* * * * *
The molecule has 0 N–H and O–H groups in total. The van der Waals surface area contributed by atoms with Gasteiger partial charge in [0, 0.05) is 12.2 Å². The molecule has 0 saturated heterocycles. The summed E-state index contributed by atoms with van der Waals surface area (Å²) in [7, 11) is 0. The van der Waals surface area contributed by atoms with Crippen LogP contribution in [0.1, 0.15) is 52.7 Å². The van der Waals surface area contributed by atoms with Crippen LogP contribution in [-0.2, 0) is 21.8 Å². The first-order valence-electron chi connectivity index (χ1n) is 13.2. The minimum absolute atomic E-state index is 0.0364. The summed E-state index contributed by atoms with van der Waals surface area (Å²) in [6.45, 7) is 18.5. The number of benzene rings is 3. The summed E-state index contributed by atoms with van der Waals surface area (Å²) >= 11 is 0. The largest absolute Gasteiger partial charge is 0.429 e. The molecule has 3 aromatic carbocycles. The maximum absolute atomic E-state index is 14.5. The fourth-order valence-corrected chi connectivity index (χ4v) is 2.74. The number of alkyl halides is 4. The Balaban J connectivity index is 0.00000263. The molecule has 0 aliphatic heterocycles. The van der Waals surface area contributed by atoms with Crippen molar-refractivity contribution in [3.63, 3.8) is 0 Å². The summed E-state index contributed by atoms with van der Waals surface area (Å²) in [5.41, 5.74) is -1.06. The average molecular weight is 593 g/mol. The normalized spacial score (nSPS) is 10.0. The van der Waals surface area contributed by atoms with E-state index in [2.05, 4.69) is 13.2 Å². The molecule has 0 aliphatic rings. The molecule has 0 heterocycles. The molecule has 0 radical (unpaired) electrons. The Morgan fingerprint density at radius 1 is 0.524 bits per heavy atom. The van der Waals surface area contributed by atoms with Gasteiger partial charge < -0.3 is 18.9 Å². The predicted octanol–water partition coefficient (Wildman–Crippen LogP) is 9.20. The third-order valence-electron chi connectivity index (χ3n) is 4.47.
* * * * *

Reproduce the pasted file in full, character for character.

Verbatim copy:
The molecule has 0 N–H and O–H groups in total. The van der Waals surface area contributed by atoms with Gasteiger partial charge in [0, 0.05) is 12.2 Å². The molecule has 0 saturated heterocycles. The summed E-state index contributed by atoms with van der Waals surface area (Å²) in [7, 11) is 0. The van der Waals surface area contributed by atoms with Crippen LogP contribution in [0.1, 0.15) is 52.7 Å². The van der Waals surface area contributed by atoms with Crippen LogP contribution in [-0.2, 0) is 21.8 Å². The first-order valence-electron chi connectivity index (χ1n) is 13.2. The minimum absolute atomic E-state index is 0.0364. The summed E-state index contributed by atoms with van der Waals surface area (Å²) in [6.45, 7) is 18.5. The number of benzene rings is 3. The summed E-state index contributed by atoms with van der Waals surface area (Å²) >= 11 is 0. The largest absolute Gasteiger partial charge is 0.429 e. The molecule has 3 aromatic carbocycles. The maximum absolute atomic E-state index is 14.5. The fourth-order valence-corrected chi connectivity index (χ4v) is 2.74. The number of alkyl halides is 4. The Balaban J connectivity index is 0.00000263. The molecule has 0 aliphatic heterocycles. The van der Waals surface area contributed by atoms with Crippen molar-refractivity contribution in [3.63, 3.8) is 0 Å². The summed E-state index contributed by atoms with van der Waals surface area (Å²) in [5.41, 5.74) is -1.06. The average molecular weight is 593 g/mol. The normalized spacial score (nSPS) is 10.0. The van der Waals surface area contributed by atoms with E-state index in [2.05, 4.69) is 13.2 Å². The molecule has 0 aliphatic rings. The molecule has 0 heterocycles. The molecule has 0 radical (unpaired) electrons. The Morgan fingerprint density at radius 1 is 0.524 bits per heavy atom. The van der Waals surface area contributed by atoms with Gasteiger partial charge < -0.3 is 18.9 Å². The predicted octanol–water partition coefficient (Wildman–Crippen LogP) is 9.20. The third-order valence-electron chi connectivity index (χ3n) is 4.47.